Improved DBNs and Assessments: Necessary, Not Nice to Have

Most radiologists have seen firsthand how dense breast tissue can mask cancer in mammography. As breast density increases, mammography sensitivity decreases while breast cancer risk increases, highlighting the need for optimal approaches to individualized breast cancer screening.  In women with dense breast tissue, this is particularly challenging and can equate to the perfect storm, where mammography is less effective but risk of breast cancer is increased.

In May, South Carolina became the 27th state to pass legislation requiring that women with dense breasts receive dense breast notifications (DBNs) following mammography. As more states continue to pass this legislation, DBNs are rapidly becoming a standard component of breast cancer screening and overall patient care.

While this is a very positive step in women’s health, a recent study published in the Journal of the American Medical Association suggests that some patients may not understand the language used in DBNs received following mammography.(1) The study authors also noted that the content of these letters can vary from state to state, the language used exceeds the average American’s reading level and these communications do not always provide clear next-steps for patients who might benefit from additional screening. To further complicate this, some states require that women be informed if additional screening might detect mammographically occult breast cancer, while others only require that women be informed of what their breast density is, without context to what the implications might be.

This above mentioned study identified a critical area where the medical community can, and should, immediately improve patient care. While critics of this legislation have stated that these laws can cause confusion, anxiety and added costs, advocates of these laws feel DBNs contain crucial information that allows patients to make more informed decisions about their own healthcare.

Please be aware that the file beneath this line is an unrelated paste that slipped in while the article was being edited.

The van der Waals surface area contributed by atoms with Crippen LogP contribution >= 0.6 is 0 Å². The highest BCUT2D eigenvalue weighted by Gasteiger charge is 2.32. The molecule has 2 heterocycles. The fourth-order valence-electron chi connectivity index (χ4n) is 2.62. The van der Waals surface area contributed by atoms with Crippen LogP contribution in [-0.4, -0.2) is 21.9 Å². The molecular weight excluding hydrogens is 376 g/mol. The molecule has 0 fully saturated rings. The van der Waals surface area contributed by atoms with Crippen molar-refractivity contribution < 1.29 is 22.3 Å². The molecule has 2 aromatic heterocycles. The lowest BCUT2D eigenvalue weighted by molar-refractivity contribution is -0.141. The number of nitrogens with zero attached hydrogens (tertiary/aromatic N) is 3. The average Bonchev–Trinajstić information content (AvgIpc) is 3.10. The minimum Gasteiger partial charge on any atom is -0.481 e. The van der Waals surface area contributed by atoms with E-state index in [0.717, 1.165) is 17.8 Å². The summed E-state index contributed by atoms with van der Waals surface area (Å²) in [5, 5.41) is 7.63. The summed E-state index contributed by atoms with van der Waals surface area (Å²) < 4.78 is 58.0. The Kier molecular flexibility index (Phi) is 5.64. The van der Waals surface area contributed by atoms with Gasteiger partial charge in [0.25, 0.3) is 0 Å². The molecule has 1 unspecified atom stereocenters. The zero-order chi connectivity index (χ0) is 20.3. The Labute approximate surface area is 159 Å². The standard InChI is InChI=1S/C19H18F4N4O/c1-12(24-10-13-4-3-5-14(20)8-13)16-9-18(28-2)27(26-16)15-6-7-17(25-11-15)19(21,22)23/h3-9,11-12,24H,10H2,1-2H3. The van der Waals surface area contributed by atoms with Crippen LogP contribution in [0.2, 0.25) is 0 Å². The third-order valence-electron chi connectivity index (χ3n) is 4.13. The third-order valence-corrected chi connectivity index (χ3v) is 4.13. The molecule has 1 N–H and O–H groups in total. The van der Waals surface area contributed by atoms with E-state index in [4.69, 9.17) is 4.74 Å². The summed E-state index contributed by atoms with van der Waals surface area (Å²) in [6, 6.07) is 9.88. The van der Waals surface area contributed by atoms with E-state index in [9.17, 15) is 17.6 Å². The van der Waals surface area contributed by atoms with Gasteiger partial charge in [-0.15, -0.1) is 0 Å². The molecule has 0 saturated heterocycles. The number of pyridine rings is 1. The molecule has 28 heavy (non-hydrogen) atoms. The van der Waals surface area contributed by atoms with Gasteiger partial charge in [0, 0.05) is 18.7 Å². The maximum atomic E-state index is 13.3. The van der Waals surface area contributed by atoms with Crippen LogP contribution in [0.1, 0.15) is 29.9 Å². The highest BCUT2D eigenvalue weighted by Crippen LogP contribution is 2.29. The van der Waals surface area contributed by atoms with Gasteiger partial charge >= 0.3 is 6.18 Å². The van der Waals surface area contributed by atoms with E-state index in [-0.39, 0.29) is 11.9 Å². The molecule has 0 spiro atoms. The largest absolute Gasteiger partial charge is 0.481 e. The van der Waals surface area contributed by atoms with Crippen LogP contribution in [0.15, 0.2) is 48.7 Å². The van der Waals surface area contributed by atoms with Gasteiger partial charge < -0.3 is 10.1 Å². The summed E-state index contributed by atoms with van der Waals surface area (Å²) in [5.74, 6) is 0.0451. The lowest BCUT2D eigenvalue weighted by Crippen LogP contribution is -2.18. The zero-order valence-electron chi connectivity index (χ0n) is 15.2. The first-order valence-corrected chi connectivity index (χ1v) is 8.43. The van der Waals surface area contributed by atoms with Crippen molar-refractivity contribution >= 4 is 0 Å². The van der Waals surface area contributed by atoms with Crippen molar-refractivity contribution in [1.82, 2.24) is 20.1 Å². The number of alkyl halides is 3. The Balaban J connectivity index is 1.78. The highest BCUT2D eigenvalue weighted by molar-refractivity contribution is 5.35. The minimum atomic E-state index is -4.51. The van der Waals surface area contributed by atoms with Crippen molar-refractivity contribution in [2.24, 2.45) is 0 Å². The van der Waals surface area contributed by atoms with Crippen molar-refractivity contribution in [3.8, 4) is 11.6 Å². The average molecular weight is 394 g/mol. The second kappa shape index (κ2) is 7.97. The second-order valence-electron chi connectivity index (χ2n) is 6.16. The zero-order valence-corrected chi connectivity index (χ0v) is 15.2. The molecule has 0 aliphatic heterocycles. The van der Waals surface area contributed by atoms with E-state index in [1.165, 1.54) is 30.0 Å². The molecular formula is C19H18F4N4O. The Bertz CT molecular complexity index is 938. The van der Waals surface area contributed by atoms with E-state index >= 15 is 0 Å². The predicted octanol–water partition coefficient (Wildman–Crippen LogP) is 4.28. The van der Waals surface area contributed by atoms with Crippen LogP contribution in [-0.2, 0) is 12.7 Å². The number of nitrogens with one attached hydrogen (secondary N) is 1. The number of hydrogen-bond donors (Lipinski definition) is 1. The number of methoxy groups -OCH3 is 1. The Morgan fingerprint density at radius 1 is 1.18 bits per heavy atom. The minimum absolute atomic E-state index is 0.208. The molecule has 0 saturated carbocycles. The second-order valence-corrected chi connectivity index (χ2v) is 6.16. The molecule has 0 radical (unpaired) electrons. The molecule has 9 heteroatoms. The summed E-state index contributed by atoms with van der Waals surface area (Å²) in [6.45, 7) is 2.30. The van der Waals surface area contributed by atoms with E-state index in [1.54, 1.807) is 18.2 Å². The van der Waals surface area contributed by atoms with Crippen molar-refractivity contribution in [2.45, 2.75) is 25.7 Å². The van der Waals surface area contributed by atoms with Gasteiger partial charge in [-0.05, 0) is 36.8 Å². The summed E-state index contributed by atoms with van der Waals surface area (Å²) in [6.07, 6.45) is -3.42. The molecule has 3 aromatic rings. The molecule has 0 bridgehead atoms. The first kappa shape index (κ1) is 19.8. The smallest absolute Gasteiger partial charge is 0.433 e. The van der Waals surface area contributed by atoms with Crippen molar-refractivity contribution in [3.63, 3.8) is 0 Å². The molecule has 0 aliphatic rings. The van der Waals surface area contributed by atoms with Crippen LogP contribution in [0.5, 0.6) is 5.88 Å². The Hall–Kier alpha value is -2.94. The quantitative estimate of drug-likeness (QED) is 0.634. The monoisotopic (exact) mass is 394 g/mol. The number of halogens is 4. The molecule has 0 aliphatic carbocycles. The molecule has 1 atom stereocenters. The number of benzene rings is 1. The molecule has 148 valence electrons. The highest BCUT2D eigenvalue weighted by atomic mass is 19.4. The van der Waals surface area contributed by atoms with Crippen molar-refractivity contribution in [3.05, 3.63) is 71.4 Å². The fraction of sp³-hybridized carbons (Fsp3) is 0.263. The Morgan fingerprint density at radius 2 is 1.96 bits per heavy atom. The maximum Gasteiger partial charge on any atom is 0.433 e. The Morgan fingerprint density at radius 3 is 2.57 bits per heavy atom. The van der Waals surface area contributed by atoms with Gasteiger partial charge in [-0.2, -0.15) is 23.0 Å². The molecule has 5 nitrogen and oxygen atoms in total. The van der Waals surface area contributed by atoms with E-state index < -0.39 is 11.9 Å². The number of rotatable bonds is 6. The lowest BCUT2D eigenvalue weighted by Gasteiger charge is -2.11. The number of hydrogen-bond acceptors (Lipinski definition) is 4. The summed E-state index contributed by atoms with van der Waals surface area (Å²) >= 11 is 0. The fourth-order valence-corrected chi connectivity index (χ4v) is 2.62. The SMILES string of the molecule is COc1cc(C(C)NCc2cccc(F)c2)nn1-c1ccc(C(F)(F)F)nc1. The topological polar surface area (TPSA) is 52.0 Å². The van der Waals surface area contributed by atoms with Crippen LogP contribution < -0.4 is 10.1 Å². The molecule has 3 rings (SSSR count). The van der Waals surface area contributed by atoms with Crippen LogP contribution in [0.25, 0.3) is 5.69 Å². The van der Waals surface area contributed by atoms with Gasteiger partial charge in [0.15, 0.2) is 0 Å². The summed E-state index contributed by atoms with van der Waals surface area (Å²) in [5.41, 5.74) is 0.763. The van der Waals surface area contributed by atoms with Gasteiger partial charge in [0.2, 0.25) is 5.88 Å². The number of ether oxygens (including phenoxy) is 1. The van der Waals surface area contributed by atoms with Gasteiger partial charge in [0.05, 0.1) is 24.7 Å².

Time for action

We must take steps to enhance our communications with patients related to breast density to ensure they fully understand their risk for developing breast cancer and whether additional screening may be warranted. We cannot wait for national legislation to introduce uniform standards for these communications.  

It should be noted that these communications are intended to initiate rather than replace a dialogue between patient and doctor. It is important for doctors to follow up appropriately after mammography to ensure that patients are well informed about their breast density, their potential risk for developing cancer and whether they might benefit from additional screening.

Radiologists involved in interpretation of mammography are the ones charged with determining breast density.  It is our responsibility to communicate these results to patients and their care teams. Though it is not required by law, at George Washington University Hospital, we always inform patients and their referring physicians about the patient’s breast density following mammography.

Regardless of how we communicate with our patients about breast density, the bottom line remains that DBNs can only be as effective as the accuracy of the breast density assessment itself. The American College of Radiology recommends the BI-RADS scale as a standardized system to categorize breast density. However, this system is still subjective and both breast imagers and general radiologists report that reader variability is a challenge when determining breast density.(2) An objective, true 3-dimensional approach to determining breast density could standardize the determination of breast density and thereby make the process more straightforward for radiologists and patients.

The advent of advanced software programs also may help to address the issue of reader variability by providing more consistent breast density assessments that are not only accurate but reproducible. This technology automates the same analytical approach used by experienced radiologists as it analyzes digital mammograms, calculates the patient’s breast density and determines the appropriate density category corresponding to BI-RADS standards. The use of software also can help alleviate the added burden to radiologist workflow.

Adoption of advanced technology, along with improved DBNs, strategies for efficient and effective determination of breast density and a consistent, comprehensible dialogue with patients can help the radiological community improve patient care. This ultimately can mean the difference between a diagnosis of early, curable breast cancer and detection of breast cancer in more advanced stages, when it is less treatable and potentially fatal.


  1. Kressin NR, Gunn CM, Battaglia TA. Content, readability, and understandability of dense breast notifications by state. JAMA. 2016;315(16):1786-1788.
  2. Buist DSM, Anderson ML, Haneuse SJPA, et al. Influence of annual interpretive volume on screening Mammography Performance in the United States. Radiology. 2011;259(1):72-84.